December 16, 2021 ~ 2 min read

Dead simple dark mode with css custom properties

There's a lot of snark on various social channels any time a platform adds dark mode to their UI. To me, it's a decision based totally on the user and I think its great any time people get more control in their digital experiences. So, with that spirit in mind, let's look at potentially the most straightforward approach to applying theming based on device preference setting.

In recent years, just about all modern browsers have implemented prefers media queries that allow web sites and web apps to apply styling or behavipr based off overall operating system preferences. In addition to more robust media query support, we also have near universal support for CSS vustom properties. So, let's put these two technologies to work for some super simple dark mode.

First, let's start with some CSS custom properties, defined at the :root level.

:root {
  --color-primary: #36393b;
  --color-secondary: white;
  --color-tertiary: #737171;
  --color-highlight: #34e4f6;

Then, let's apply those to our base CSS for our page:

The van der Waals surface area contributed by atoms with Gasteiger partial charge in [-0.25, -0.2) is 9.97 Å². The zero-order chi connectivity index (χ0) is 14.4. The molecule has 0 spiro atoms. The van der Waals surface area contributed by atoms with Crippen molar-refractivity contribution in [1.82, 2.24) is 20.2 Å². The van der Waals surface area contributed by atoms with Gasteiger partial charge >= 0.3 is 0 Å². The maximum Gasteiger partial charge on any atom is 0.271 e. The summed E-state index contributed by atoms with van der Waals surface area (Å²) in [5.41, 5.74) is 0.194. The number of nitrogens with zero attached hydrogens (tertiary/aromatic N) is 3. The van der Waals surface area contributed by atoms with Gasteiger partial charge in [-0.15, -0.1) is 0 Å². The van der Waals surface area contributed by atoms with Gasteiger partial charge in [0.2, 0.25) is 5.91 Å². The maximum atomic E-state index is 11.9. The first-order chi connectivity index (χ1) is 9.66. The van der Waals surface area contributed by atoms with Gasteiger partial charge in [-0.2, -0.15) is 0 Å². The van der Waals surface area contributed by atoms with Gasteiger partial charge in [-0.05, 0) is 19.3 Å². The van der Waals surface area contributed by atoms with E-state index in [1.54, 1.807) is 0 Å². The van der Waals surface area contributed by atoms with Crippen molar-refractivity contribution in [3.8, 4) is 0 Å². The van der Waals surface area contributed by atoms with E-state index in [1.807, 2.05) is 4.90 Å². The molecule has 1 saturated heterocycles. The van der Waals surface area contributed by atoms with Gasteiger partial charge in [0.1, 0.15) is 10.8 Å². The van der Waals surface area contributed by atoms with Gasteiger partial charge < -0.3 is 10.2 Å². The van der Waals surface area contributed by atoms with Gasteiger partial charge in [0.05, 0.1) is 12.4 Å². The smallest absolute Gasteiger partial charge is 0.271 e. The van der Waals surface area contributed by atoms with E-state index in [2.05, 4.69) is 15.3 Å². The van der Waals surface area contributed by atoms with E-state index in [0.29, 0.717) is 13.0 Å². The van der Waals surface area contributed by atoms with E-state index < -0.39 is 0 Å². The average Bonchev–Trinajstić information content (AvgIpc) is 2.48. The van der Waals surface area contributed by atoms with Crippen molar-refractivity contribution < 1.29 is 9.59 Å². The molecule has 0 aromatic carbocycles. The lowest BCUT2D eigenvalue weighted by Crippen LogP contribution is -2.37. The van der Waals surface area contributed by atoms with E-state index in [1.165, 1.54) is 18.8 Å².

body {
  margin: 0;
  font-family: 'Kanit', sans-serif;
  font-size: 16px;
  line-height: 1.6;
  color: var(--color-primary);
  background: var(--color-secondary);

So far, so good. Now, all we need to do is to flip the value of some of those custom properties inside of our user preferences media query:

@media (prefers-color-scheme: dark) {
  :root {
    --color-primary: white;
    --color-secondary: #36393b;
    --color-tertiary: #b3b0b0;

That's it! Now, your site will base it's custom property values and your site's visitors will get the experience they prefer. For all the heat CSS takes, techniques like this demonstrate the immense progress and power it has made in recent years.

Matt James

Hi, I'm Matt . I'm a husband, dad, cyclist and front-end developer from St. Louis, MO. You can follow me on Twitter or see some of my work on GitHub .